What is more frightening than all the ghouls, goblins and monsters running amuck on Halloween night? If you are a parent, it’s the cavities that will be handed out freely to your children from your neighbors and local shops in the guise of brightly colored paper that dresses the cavities up as candy.
As a parent, you don’t want to be the big bad wolf on Halloween and take the fun out of the holiday. However, you need to think about the health of your children’s teeth before you consider letting them devour what seems like endless amounts of candy and chocolate.
There is, of course, always, compromise. A new trend has taken place between parents and children over the past few years. Parents have found strategies that still allow Halloween fun and treats that children can enjoy without putting their teeth at risk.
Fun Ways to Explain Good and Bad Bacteria
The important thing to understand about tooth decay is exactly how it happens and how to explain in an age appropriate way the adverse effects that eating too much candy and chocolate can have on their teeth.
The Battle of the Bacteria and your children’s teeth
Most parents know what dangers are lurking at the bottom of their child’s Halloween bag, but many parents are not aware of what is going on inside their child’s mouth. There are hundreds of good and bad bacteria in our mouth. These bacteria occupy every space available in our mouth and are always working against each other to take over and foil the others plan. There are good bacteria that work with the fluoride in our toothpaste and some places drinking water to help keep our mouth healthy and cavity free; while the bad bacteria team up with sugar to form acids that attack and erode our teeth. This explanation sounds easy for children to understand, but you should try something a bit more fun and clever to get their attention.
For instance, children learn things better if it relates to something they know. You could try referring to brushing their teeth as something a superhero would do while working with their partner’s saliva and fluoride to beat the nasty villain called bacteria that works with sugar and acidic foods to cause cavity and tooth decay.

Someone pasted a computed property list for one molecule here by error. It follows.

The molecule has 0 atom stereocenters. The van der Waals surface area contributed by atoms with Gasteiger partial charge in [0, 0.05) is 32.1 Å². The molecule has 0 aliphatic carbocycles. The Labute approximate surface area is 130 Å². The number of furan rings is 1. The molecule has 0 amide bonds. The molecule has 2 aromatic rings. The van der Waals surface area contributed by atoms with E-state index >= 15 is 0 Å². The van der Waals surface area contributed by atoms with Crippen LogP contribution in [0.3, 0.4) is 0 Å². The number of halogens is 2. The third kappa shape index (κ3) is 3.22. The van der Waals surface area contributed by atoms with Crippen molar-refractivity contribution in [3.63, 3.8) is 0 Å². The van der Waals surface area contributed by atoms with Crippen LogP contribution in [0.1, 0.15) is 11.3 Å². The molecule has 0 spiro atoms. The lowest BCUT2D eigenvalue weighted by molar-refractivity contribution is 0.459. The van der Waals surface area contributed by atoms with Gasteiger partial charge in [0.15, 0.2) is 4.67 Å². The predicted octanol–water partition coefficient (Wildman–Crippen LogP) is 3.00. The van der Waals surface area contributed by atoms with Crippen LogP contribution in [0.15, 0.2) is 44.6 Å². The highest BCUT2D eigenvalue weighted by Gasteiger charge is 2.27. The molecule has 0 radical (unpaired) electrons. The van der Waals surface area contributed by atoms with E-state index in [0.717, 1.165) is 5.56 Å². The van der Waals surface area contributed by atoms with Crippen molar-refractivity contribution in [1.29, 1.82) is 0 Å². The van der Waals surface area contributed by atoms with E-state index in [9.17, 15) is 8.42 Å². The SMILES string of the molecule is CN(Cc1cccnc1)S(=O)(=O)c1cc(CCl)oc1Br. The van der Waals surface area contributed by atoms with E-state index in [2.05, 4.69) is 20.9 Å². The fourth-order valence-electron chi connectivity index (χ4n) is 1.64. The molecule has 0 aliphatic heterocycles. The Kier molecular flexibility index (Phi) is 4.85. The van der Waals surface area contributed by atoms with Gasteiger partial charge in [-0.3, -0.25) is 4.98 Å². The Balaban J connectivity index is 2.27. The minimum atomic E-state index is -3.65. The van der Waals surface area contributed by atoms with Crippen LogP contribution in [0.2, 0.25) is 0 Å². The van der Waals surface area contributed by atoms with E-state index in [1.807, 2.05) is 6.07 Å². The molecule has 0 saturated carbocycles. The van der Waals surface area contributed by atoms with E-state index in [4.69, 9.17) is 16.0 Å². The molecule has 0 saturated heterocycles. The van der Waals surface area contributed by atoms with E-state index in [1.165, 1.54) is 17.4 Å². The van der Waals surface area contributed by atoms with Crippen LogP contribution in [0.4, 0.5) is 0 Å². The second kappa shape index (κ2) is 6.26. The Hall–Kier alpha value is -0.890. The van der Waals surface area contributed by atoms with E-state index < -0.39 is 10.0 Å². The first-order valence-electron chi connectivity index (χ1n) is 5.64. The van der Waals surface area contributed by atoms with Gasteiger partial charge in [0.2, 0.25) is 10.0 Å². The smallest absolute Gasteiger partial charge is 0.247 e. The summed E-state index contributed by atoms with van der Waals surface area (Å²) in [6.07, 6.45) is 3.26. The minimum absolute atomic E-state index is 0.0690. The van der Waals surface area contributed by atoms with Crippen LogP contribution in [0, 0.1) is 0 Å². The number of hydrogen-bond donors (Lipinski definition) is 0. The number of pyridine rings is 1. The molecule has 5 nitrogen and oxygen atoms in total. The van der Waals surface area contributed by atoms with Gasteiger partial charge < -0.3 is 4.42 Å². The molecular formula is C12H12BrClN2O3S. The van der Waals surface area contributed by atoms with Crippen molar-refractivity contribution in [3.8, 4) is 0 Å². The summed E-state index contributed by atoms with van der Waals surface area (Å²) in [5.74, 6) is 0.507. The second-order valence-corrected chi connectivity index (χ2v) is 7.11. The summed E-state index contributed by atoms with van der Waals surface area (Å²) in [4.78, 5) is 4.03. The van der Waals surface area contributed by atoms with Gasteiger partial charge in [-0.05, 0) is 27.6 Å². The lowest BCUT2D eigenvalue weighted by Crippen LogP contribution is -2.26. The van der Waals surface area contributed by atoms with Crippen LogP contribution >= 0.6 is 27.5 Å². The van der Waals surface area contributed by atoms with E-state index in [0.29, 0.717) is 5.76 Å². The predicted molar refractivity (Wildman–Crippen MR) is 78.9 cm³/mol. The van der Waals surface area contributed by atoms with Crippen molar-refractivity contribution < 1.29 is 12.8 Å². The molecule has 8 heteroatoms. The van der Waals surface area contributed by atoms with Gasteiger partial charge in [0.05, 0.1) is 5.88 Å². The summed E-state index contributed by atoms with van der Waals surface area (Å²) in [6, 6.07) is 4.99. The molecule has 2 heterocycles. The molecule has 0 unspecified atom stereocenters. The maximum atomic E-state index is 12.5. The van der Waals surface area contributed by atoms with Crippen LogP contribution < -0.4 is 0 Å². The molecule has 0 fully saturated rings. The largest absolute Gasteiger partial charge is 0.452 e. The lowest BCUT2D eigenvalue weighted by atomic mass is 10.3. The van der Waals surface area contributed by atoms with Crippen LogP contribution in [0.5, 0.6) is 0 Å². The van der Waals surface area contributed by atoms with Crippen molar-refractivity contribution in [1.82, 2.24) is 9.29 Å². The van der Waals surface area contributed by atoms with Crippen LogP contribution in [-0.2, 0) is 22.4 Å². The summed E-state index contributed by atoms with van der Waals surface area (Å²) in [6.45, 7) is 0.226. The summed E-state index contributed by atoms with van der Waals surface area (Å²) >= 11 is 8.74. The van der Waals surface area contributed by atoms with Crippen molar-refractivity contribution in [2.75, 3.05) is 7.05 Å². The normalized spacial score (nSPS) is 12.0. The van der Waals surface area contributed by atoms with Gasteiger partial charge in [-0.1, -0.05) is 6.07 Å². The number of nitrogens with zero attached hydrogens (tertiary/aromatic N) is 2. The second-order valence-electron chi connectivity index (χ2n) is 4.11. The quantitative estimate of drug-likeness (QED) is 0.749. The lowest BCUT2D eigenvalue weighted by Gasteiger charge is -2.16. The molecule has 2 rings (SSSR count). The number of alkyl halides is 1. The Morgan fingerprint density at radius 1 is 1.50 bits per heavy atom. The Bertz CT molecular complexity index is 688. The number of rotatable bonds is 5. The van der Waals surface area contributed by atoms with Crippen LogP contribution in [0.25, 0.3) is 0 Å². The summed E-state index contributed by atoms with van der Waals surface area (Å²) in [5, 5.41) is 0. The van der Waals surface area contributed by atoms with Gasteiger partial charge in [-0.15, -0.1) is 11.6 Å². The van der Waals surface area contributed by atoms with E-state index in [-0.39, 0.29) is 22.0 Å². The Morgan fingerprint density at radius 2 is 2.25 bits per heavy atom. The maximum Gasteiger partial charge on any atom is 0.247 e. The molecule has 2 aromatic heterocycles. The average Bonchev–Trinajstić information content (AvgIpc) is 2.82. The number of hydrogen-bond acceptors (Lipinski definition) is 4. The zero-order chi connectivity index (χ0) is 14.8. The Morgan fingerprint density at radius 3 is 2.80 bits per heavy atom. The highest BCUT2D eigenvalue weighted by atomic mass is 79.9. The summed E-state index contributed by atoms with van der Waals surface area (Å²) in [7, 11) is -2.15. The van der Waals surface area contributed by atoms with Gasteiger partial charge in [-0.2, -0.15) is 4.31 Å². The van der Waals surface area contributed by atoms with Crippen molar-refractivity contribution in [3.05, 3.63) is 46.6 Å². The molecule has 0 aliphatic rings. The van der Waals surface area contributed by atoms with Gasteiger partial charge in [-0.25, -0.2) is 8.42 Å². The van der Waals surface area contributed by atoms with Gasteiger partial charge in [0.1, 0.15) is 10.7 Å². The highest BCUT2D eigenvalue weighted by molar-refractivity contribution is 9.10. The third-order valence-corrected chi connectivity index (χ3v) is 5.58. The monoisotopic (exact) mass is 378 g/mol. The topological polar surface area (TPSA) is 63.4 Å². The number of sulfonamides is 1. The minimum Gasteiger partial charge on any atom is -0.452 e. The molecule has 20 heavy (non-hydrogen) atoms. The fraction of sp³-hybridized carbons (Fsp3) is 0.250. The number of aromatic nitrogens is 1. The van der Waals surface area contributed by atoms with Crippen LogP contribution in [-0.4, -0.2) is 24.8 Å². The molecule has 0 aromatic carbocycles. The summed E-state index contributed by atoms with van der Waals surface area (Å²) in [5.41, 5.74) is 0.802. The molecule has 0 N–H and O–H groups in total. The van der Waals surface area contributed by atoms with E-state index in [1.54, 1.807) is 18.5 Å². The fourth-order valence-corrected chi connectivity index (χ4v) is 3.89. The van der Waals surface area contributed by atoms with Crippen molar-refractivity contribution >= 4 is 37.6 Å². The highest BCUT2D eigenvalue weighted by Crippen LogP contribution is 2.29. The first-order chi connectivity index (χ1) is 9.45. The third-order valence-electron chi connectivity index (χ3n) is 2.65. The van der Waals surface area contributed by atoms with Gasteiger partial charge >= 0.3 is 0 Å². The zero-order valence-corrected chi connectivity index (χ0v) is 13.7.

A Good Compromise
The next step is finding alternative ways to compromise with your children so that they can still enjoy the holiday without feeling cheated or set apart from other children they know
Alternative Treats on Halloween
Families are putting more of a spin on traditional holidays these days and making them more personalized. For instance, some parents are taking different snacks, or homemade movie tickets, small toys, and get out of doing chore coupons to their neighbors in advance and asking them to give these to their children instead of candy when they come to the door. Other parents do a candy for cash scheme for every pound of candy the child trades in they get money in return.
Planning a neighborhood, Halloween Trick-or-treat trail that offers alternatives to sweets and chocolate is a good idea. If you decide that you want to celebrate Halloween the old-fashioned way and allow your children to eat the candy they get on Halloween night, that is OK too. Just remember to hand out the sweets over several weeks instead of days and make sure that your child cleans their teeth after they have eaten any candy or chocolate treats.
Reversing Early Signs of Tooth Decay